Sunday, 30 March 2008 07:02 Charles Waring E-mailPrintPDF


As previously reported in, the ever-amiable MICHAEL McDONALD has brand new album on the horizon. With the title 'Soulspeak', it's the ex- DOOBIE BROTHERS front man's follow up to his two CDs of Motown covers and those who like cover versions will be delighted to know that on the new set there's covers-a-plenty again. recently linked up with the jet-lagged MICHAEL who explained to us why he's gone down the covers path again…
I had some trepidation about doing more Motown covers but I knew that that was what Universal wanted. Anyway, this time I decided to compromise and open the door a little to a wider range of covers, and, of course, we added some originals to give it all a different aspect.
There is a wide range on the album - I mean by Bob Marley's 'Redemption Song' , Stevie Wonder's 'Living For The City' and Van Morrison's 'Into The Mystic' - why did you choose those particular songs?
Well, we were looking for some kind of theme without really naming it and the songs we picked - maybe subliminally - all had some kind of deeper meaning. Like Bob Marley's Redemption Song' - that one talks about us seeking our salvation in someone or something, and how we could even spend our whole life just doing that. That's what sets us apart from other animals. These are all songs that speak to us… and that's the common thread. The three new songs, too, have a degree of spirituality, I think.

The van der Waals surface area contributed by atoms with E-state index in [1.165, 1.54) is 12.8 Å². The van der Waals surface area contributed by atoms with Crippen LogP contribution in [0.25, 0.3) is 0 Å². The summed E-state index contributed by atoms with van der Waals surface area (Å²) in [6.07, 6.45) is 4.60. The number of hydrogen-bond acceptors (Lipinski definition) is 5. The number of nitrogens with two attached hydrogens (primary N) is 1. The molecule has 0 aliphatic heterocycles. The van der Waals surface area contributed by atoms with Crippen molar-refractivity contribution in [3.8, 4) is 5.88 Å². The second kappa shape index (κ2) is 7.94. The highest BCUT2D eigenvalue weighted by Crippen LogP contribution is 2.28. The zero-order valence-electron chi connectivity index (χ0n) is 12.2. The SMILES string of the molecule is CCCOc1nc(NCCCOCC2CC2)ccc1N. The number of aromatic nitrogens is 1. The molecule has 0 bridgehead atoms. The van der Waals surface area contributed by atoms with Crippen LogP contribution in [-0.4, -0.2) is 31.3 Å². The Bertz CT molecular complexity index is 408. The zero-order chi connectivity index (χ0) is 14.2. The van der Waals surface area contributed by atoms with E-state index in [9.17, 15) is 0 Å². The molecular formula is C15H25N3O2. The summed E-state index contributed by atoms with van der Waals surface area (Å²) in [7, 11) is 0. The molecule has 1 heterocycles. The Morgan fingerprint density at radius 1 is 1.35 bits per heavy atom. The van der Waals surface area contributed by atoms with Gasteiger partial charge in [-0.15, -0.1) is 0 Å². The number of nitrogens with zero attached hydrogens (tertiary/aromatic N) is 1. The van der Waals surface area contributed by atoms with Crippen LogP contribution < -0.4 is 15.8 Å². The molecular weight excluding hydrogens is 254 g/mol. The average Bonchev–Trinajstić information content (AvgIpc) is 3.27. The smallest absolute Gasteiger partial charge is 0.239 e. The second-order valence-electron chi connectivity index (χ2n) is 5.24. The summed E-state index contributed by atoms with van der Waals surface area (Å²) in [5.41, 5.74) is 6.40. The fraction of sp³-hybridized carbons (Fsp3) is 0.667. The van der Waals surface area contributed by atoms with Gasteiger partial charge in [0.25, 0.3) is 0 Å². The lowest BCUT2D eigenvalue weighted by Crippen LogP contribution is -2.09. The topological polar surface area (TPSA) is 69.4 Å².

Were you daunted or overawed in tackling songs associated with iconic singers like Ray Charles and Van Morrison?
Yes - I always do but part of the point of doing something like this is throwing yourself against the wall and taking on the challenge of trying to do something a little different with things that are so familiar.
Maybe the least known song on the set is Tyrone Davis's 'Baby Can I Change My Mind' - why did you choose that one?
I always loved that song and we've often played it live. It has the quality of a familiar handshake and I love Tyrone Davis too - he's a big favourite.
Who else then would you call a favourite or even an influence?
I have many… Ray Charles of course was a big influence on my style along with Marvin Gaye. But I guess I'm not the only person who's ever said that.
But what exactly is 'your style'… would you describe your music as 'blue-eyed soul'?
It's hard to say. I think it's a form of soul music - that's the music I grew up with. Yet, I've played rock and roll over the years with many bands. But I wouldn't like to pigeon-hole myself into any category.
And what about the future record-wise. Are you planning another covers album?
I'm sure the next album for me won't be a covers album. I think I've pushed that envelope to the limit. I think it's time I made a concerted effort with some new stuff. I'd love to get together again with people like Tommy Simms and do some fresh writing.

MICHAEL McDONALD'S 'SOULSPEAK' is out now on Universal. Find a full review on our 'REVIEWS' pages. MICHAEL will be touring the UK in June